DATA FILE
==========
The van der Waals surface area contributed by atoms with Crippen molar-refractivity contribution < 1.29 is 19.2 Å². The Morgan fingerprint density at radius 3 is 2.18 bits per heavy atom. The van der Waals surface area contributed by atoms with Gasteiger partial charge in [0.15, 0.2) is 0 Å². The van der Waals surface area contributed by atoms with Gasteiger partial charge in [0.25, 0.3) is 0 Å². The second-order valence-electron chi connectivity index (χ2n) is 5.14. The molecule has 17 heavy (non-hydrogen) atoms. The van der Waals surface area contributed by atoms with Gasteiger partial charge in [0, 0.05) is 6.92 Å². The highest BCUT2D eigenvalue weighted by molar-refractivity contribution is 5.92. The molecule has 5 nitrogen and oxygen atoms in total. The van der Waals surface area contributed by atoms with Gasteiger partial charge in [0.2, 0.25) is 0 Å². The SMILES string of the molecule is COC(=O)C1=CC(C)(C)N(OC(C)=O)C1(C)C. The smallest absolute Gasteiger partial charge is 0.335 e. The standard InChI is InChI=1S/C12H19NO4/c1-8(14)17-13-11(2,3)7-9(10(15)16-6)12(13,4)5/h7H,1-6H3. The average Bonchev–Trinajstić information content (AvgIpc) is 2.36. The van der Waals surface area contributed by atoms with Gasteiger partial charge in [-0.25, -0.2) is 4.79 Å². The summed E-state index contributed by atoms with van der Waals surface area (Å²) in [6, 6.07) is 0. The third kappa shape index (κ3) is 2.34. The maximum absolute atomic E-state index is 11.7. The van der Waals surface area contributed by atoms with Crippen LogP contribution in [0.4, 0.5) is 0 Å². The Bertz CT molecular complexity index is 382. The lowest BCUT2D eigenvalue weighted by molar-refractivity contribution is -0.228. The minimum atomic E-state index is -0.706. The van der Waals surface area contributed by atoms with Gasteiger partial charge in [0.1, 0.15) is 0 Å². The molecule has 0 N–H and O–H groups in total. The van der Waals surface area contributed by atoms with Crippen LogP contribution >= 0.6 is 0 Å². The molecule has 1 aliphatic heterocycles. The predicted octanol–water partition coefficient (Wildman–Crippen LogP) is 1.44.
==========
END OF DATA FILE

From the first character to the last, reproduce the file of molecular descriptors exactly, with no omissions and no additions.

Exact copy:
The van der Waals surface area contributed by atoms with Crippen molar-refractivity contribution < 1.29 is 19.2 Å². The Morgan fingerprint density at radius 3 is 2.18 bits per heavy atom. The van der Waals surface area contributed by atoms with Gasteiger partial charge in [0.15, 0.2) is 0 Å². The van der Waals surface area contributed by atoms with Gasteiger partial charge in [0.25, 0.3) is 0 Å². The second-order valence-electron chi connectivity index (χ2n) is 5.14. The molecule has 17 heavy (non-hydrogen) atoms. The van der Waals surface area contributed by atoms with Gasteiger partial charge in [0, 0.05) is 6.92 Å². The highest BCUT2D eigenvalue weighted by molar-refractivity contribution is 5.92. The molecule has 5 nitrogen and oxygen atoms in total. The van der Waals surface area contributed by atoms with Gasteiger partial charge in [0.2, 0.25) is 0 Å². The SMILES string of the molecule is COC(=O)C1=CC(C)(C)N(OC(C)=O)C1(C)C. The smallest absolute Gasteiger partial charge is 0.335 e. The standard InChI is InChI=1S/C12H19NO4/c1-8(14)17-13-11(2,3)7-9(10(15)16-6)12(13,4)5/h7H,1-6H3. The average Bonchev–Trinajstić information content (AvgIpc) is 2.36. The van der Waals surface area contributed by atoms with Gasteiger partial charge in [-0.25, -0.2) is 4.79 Å². The summed E-state index contributed by atoms with van der Waals surface area (Å²) in [6, 6.07) is 0. The third kappa shape index (κ3) is 2.34. The maximum absolute atomic E-state index is 11.7. The van der Waals surface area contributed by atoms with Crippen LogP contribution in [0.4, 0.5) is 0 Å². The Bertz CT molecular complexity index is 382. The lowest BCUT2D eigenvalue weighted by molar-refractivity contribution is -0.228. The minimum atomic E-state index is -0.706. The van der Waals surface area contributed by atoms with Gasteiger partial charge in [0.1, 0.15) is 0 Å². The molecule has 0 N–H and O–H groups in total. The van der Waals surface area contributed by atoms with Crippen LogP contribution >= 0.6 is 0 Å². The molecule has 1 aliphatic heterocycles. The predicted octanol–water partition coefficient (Wildman–Crippen LogP) is 1.44.